The Organisation for Economic Co-operation and Development has questioned the UK government’s policy of freedom and choice in retirement, saying that a widespread reduction in annuitisation goes against its policy recommendations.
Speaking exclusively to Corporate Adviser, OECD principal economist, private pension unit Pablo Antolin said the freedom and choice in retirement policy would move the UK further away from the Paris-based body’s ideal system.
In June 2012 the OECD published a roadmap for the good design of defined contribution pension plans, which called on nations to establish systems that ‘promote the supply of annuities and cost-efficient competition in the annuity market’.
In a diplomatic intervention into the debate on UK pension reform Antolin says the Treasury’s policy, to be introduced from April 2015, does not of itself conflict with the OECD’s roadmap, provided the government encourages annuity purchase by making it the default, and also providing there is no reduction in the rates of annuitisation amongst those exposed to longevity risk by virtue of low state pension. But he adds that the ideal system is one where people without high state pension and other guaranteed income that will protect them from longevity risk are encouraged.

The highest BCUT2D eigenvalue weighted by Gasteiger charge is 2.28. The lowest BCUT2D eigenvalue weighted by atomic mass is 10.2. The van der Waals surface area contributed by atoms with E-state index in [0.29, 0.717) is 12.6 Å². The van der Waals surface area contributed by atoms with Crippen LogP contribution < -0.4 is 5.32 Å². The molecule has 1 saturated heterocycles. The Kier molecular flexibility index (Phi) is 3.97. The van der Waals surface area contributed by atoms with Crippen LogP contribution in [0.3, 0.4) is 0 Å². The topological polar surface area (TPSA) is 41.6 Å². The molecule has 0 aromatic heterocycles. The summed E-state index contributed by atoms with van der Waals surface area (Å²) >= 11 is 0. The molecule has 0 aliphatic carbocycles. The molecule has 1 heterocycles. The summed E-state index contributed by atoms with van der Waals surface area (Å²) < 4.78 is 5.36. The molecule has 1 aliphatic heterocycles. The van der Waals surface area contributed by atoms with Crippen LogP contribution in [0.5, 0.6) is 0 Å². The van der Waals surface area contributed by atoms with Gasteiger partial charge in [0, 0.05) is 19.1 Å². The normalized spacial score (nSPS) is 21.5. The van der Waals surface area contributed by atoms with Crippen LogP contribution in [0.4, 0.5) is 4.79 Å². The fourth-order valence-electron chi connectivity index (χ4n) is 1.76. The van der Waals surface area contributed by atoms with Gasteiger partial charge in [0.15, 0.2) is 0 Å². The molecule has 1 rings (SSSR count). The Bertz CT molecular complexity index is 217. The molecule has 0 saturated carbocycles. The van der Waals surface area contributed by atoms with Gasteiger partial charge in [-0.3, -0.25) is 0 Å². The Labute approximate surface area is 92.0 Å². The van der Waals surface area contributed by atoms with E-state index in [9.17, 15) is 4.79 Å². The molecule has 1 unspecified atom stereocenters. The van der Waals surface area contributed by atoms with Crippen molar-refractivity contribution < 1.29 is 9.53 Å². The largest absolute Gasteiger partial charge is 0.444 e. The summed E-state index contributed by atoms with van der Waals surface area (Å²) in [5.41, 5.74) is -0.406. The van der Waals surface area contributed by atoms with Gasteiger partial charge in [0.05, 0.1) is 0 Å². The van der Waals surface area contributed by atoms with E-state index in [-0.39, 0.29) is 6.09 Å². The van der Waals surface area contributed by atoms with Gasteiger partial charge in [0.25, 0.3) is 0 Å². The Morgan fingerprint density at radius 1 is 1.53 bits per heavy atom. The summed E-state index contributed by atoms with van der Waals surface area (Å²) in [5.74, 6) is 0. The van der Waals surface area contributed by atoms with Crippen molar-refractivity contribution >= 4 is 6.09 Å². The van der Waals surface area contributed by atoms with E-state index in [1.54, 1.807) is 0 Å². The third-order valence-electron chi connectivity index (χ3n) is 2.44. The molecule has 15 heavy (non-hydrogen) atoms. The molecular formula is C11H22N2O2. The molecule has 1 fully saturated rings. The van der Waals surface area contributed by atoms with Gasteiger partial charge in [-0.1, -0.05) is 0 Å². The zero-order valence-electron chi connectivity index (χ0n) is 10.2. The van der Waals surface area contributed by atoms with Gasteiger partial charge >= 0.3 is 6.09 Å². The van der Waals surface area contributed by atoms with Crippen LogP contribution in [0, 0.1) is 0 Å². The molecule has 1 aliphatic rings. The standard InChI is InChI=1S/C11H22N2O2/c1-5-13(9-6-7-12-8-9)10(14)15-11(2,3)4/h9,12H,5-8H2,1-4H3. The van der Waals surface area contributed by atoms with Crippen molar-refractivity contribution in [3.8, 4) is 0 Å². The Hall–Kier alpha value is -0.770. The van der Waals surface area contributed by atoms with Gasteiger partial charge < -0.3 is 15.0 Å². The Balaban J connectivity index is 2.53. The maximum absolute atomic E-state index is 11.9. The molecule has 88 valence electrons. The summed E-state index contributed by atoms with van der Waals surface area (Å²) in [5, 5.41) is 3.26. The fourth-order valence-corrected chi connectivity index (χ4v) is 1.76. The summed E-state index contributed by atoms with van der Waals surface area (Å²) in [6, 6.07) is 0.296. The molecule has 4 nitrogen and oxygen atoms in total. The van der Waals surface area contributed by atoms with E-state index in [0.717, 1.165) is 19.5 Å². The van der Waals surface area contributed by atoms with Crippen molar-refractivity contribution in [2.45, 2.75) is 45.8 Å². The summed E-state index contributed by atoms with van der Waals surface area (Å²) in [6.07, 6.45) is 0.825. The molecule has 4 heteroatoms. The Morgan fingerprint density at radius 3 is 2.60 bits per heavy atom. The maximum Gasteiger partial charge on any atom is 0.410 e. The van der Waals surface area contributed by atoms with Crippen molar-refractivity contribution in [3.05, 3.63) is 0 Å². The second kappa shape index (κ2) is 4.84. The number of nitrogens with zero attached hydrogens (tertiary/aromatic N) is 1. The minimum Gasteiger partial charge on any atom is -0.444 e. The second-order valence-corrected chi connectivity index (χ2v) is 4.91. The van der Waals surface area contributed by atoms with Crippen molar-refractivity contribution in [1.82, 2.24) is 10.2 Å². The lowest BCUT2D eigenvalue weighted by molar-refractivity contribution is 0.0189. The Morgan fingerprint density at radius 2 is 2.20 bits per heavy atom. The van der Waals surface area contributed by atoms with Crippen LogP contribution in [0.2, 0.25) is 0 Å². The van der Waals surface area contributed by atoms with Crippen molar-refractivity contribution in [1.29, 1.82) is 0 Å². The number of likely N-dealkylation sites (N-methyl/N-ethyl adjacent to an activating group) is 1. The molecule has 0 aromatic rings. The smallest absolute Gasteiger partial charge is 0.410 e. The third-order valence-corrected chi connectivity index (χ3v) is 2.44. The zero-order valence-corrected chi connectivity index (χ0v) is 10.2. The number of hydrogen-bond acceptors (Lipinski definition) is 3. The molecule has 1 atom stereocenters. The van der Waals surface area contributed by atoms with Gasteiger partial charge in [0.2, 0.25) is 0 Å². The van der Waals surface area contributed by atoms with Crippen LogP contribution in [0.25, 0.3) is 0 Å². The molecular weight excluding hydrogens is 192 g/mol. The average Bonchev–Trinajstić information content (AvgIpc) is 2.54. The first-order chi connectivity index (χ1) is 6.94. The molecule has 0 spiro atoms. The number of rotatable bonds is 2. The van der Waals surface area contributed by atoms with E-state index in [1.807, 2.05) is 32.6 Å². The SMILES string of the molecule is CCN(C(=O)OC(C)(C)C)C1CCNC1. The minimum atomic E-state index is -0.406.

Most annuity providers have already seen a significant fall in annuity purchases.
Antolin says: “The OECD’s roadmap for the good design of defined contribution pension plans recommends that, where state pension is not high, that part of a savers assets should be annuitised to protect them from longevity risk.
“If we follow what the UK government says and people will still annuitise then it does not move away from the roadmap. If you believe in the UK less people will now annuitise than before, then the policy moves the UK away from the roadmap. But the government argues that it will not.
“The guidance guarantee should have as a starting point that people should annuitise at least some of their pot, to make sure their longevity risk is covered.
“At the OECD we do not argue that annuitisation should be mandatory, but we should argue that annuitisation should be the default position where state pension is low, which is more the case in the UK for example than in France. So a proportion of assets should go towards an annuity, because being protected from longevity risk is one of the key threats to retirees.
“Our view is that the UK government’s recent policy announcement does not necessarily mean it deviates from the roadmap, but what the UK had before makes it easier to make sure people annuitise.
“The main OECD recommendation is that governments should recommend a combination of drawdown and annuities to overcome the risk of you outliving your resources.
“Originally, the UK said you need £20,000 income and then you can do what you want with the rest. That, for us, was on the roadmap. If the UK thinks £12,000 is enough not to fall into the safety net, then that too is on the roadmap. Now they are dropping the figure down to zero.”